But it wouldn't fit into the Stack Exchange program.
Stack Exchange is a Q&A site, not an A&Q site.
The point of an A&Q site is to answer an arbitrary question with information, then everyone posts questions that qualify as being answered by the OP. Such a site would require the searching of questions. Does SE support searching "answers".
Someone made the c++11 tag a synonym of the c++0x tag: stackoverflow.com/tags/c%2b%2b0x/synonyms. IMO calling this "wrong" would be a serious understatement. As someone else (@jalf?) said: That's as if we'd still refer to Vista as "Longhorn". (Please star this if you agree with me that this is wrong.)
@Xeo What do you want me to repeat? It seems like @Jerry proposed it and it got enough upvotes to be rushed through behind our backs. But it's plain wrong. I was thinking about posting a question to meta, but I first wanted to get an impression of the room's opinion on the matter.
@Xaade You should smoke less of that stuff. Really. Much less.
@Xaade You got this wrong. <sigh/> (It's not you. The matter is confusing.) Now c++11 is a synonym of c++0x, which means that whenever someone tags a question c++11, it will automagically be retagged c++0x. That is stupid.
Yes, I proposed it. I don't see the relevance of Windows versions either. I see a couple of points to tag synonyms, and both seem to fit in this case. First, that somebody who's interested in ("following") C++0x as a tag would also see questions tagged c++11. It's a bit hard to imagine somebody following one, but not caring about the other.
@JerryCoffin The problem is that with this, every question tagged c++11 will automagically be retagged c++0x. Sorry, but that's bovine excrements. We don't want to be calling this "C++0x" five years from now (just as we don't call Vista "Longhorn" anymore).
@sbi Right.... so when C++0x is pushed back another year and they change the synonym, all those questions tagged C++11 will lose that data, and people will see the questions as referring to C++0x, which they'll assume also means C++12. At which point meta-data about the question is lost.
@Xaade One more (and last) time: This is another discussion, which we had here recently, and in which i was convinced to not (yet) make c++0x a synonym of c++11. The problem is that it is now the other way around. (Synonyms are uni-directional.)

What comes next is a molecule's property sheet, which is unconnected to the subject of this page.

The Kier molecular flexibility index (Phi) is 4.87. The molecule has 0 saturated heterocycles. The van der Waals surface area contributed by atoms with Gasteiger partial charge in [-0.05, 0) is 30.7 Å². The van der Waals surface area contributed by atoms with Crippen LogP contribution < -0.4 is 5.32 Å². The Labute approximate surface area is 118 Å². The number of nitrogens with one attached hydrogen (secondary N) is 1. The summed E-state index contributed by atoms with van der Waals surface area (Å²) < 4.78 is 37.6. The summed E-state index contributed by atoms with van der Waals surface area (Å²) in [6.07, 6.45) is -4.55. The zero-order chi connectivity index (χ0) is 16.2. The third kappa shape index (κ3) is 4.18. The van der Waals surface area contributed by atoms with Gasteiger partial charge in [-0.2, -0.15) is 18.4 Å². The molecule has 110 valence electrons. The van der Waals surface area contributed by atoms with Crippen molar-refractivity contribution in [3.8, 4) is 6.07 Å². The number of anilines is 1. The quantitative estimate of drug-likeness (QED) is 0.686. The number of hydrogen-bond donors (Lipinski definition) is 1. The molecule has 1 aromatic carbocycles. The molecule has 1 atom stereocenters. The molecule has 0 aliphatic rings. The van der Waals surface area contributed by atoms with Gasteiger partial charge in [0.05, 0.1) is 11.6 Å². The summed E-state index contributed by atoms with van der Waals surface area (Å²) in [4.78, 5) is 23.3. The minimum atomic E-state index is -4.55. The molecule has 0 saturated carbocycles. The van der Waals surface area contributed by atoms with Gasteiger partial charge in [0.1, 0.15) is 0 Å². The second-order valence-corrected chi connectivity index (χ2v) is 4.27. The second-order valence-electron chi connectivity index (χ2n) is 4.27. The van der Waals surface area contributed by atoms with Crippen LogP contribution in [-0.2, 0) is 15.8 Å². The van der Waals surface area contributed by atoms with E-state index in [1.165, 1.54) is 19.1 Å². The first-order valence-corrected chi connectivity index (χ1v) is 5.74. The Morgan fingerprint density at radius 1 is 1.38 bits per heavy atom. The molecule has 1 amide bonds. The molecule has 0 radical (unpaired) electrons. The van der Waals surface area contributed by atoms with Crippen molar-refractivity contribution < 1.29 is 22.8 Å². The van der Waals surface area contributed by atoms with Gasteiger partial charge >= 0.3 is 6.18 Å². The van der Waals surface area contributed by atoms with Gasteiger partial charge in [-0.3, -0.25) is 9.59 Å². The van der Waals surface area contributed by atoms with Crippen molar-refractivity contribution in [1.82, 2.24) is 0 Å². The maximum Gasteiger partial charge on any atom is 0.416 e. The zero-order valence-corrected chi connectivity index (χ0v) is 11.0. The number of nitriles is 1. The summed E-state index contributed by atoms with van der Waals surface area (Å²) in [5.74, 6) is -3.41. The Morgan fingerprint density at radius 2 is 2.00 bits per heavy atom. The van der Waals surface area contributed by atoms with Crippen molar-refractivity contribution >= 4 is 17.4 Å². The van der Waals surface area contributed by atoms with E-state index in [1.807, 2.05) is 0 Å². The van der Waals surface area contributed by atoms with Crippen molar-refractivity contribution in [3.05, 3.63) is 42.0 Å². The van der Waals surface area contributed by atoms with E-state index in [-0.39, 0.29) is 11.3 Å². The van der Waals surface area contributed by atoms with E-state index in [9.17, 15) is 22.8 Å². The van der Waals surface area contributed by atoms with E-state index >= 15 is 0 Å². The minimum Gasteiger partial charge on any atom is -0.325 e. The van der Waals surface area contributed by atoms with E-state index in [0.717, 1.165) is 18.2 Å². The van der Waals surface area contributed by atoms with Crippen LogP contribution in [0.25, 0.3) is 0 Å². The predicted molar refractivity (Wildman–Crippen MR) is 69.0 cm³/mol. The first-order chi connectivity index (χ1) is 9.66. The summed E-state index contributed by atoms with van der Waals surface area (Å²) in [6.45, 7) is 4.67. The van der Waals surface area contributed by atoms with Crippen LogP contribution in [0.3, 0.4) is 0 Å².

For example, what if someone has a valid question about an issue in the unfinished standard. C++11 would imply the standard as finished at which point their question may not be valid, or even make sense. Then it will get downvoted unnecessarily.
As far as I know, the tags c++0x (1,048 questions) and c++11 (8 questions) on Stack Overflow refer to the newly finalized C++ standard that is expected to be published in summer 2011.
Should c++0x be the "real" tag and c++11 be a tag synonym, considering the question count and the fact that it'...
what if I pass a lambda, and it gets put into a std::function, which is moved into some arbitrary object on the heap, stuck in a vector, and a billion other being moved around in a completely implementation-defined way, and then being called?
@Xaade: As I said, because you could just make a simple std::function to hold the lambda and then pass that std::function around however you like, and then call it six hundred times in a completely different place
@DeadMG if you want a functor, define a functor. A lambda is supposed to represent a lambda function. The fact that it uses a functor under the hood is an implementation detail, and that shouldn't leak out into the abstraction of a lambda function
@DeadMG I'm not saying lambda use case isn't reusable. I'm saying most of the time I wouldn't reuse them. I don't really loop through an array more than once and reuse the same logic. If I'm going to do that, I'm going to call a function that wraps around it, because a lambda by itself doesn't do enough to bother reusing.
A lambda is supposed to represent an anonymous function. That anonymity kinda gets tossed out the window if you start distinguishing between "a lambda built on this functor" and "a lambda which does the exact same thing ,but is built on that functor"
C++'s type system doesn't allow us to completely disregard the type of a lambda, unfortunately, but that's no reason to smash even more holes into the abstraction
@DeadMG How is it any differently from callback with respect to productivity if you don't type it at point of use. At that point you're simply inlining a method. That doesn't increase programmer productivity, that saves on the call stack.
after all, what if you did decide that one control should invoke that message on another control? Or if the code's maintainers in five years decided that it would be necessary given that your code has a completely new purpose from what you wrote it for?
intend != always will be
just because in the current state, there should only be one, most definitely does not make it a smart idea to enforce or depend on there only being one
I have an edit box, that expands as you type in it. The only way I found this could work is if you set the editbox to autoHScroll, and before it paints (on the onupdate message), control the text size by cropping the text, and then setting the select to 0,0, then back to the previous value.
However, if I set windowtext inside the onupdate, it calls onupdate again.
Like, why when you call GetWindowText and the window has a null hwnd, do you get an invalid parameter error. Apparently it's because the GetWindowText fails, thus sending a length of -1 to the method that creates the string GetWindowText passes back.
Then the memory creation for the string fails because it gets a length of -1 and asserts.